South Africa’s total concessional finance for development reached USD 100 million in 2015, compared to USD 148 million in 2014 (OECD estimates based on Government of South Africa, 2016; and websites of multilateral organisations). In 2015, South Africa channelled USD 80.4 million through multilateral organisations. Beyond development co-operation, South Africa uses several other development finance instruments, including loan and equity investments provided by the Development Bank of Southern Africa and the Industrial Development Corporation, as well as payments to the Southern African Customs Union and expenditure in the area of peace and security.
The Strategic Plan 2015-20 (Government of South Africa, 2015) of South Africa’s Department of International Relations and Co‑operation (DIRCO) emphasises co-operation with “the African continent” and “strengthening South-South relations”. DIRCO is responsible for strategy and foreign policy formulation, and other line ministries are involved in the implementation of development co-operation projects.The National Treasury has a co-ordinating function in terms of managing incoming ODA and funds for outgoing development co-operation. DIRCO and the National Treasury are on the advisory committee of the African Renaissance and International Cooperation Fund (ARF). All South African departments are eligible to apply for ARF funding for development co-operation projects. South Africa’s development co-operation structures may change when the South African Development Partnership Agency becomes operational under the Department of International Relations and Cooperation.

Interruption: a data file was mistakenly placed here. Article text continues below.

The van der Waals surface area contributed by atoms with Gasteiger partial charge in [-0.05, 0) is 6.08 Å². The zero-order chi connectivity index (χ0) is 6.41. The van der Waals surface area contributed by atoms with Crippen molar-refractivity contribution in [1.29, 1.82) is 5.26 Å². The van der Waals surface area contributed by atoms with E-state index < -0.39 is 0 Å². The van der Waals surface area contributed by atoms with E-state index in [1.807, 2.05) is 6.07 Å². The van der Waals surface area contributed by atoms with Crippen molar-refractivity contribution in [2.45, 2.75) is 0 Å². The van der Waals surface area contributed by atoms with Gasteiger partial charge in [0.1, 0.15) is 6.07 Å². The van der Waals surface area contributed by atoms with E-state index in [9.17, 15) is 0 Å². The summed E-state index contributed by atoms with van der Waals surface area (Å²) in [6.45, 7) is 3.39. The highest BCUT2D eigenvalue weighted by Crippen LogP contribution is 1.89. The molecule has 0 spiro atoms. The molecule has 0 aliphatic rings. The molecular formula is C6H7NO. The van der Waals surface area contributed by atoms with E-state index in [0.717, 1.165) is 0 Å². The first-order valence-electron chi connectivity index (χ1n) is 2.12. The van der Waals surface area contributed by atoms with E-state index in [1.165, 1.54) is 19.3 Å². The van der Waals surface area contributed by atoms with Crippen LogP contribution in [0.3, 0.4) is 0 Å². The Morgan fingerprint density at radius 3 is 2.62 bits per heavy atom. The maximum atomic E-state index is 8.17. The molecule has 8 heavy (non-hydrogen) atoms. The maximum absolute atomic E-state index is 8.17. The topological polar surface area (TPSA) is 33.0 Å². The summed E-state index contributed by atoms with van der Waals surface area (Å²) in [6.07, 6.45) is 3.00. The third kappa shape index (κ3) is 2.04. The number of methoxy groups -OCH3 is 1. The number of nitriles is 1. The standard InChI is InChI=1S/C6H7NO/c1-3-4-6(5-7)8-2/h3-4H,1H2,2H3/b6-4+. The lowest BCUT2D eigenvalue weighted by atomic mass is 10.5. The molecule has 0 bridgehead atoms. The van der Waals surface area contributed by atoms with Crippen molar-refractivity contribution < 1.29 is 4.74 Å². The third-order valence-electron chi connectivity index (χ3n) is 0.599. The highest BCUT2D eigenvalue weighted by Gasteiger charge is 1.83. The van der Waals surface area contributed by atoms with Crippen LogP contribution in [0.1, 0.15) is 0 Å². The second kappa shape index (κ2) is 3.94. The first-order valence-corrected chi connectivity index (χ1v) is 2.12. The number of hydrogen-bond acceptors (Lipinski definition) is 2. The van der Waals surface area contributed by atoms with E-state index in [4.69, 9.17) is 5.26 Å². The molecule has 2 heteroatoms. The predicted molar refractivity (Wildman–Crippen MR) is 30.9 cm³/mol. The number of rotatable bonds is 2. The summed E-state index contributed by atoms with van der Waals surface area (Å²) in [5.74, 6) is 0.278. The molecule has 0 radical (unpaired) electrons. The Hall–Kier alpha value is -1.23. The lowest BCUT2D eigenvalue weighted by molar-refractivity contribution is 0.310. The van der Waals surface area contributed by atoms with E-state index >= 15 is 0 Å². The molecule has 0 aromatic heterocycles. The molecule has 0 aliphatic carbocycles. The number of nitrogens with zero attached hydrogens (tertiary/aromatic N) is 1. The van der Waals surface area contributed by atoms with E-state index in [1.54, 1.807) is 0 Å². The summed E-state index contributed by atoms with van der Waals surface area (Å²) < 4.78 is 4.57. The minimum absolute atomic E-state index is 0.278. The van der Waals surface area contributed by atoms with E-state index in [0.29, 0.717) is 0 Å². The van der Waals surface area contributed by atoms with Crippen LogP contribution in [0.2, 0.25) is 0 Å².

South Africa prioritises co-operation with the African continent, with a strong focus on member countries of the Southern African Development Community. The priority sectors of its bilateral development co-operation are peace, security, post-conflict reconstruction, regional integration, governance and humanitarian assistance. South Africa provides its bilateral development co-operation mostly in the form of technical co-operation.
South Africa is also engaged in triangular co-operation, partnering with several Development Assistance Committee (DAC) members (e.g. Canada, Germany, Norway, Spain, Sweden and the United States) to support other African countries in areas such as governance, public security and post-conflict reconstruction.
In 2015, South Africa’s development co-operation through multilateral organisations was primarily channelled through regional organisations such as the African Development Bank (33%) and the United Nations (23%).
South Africa is a Key Partner of the OECD.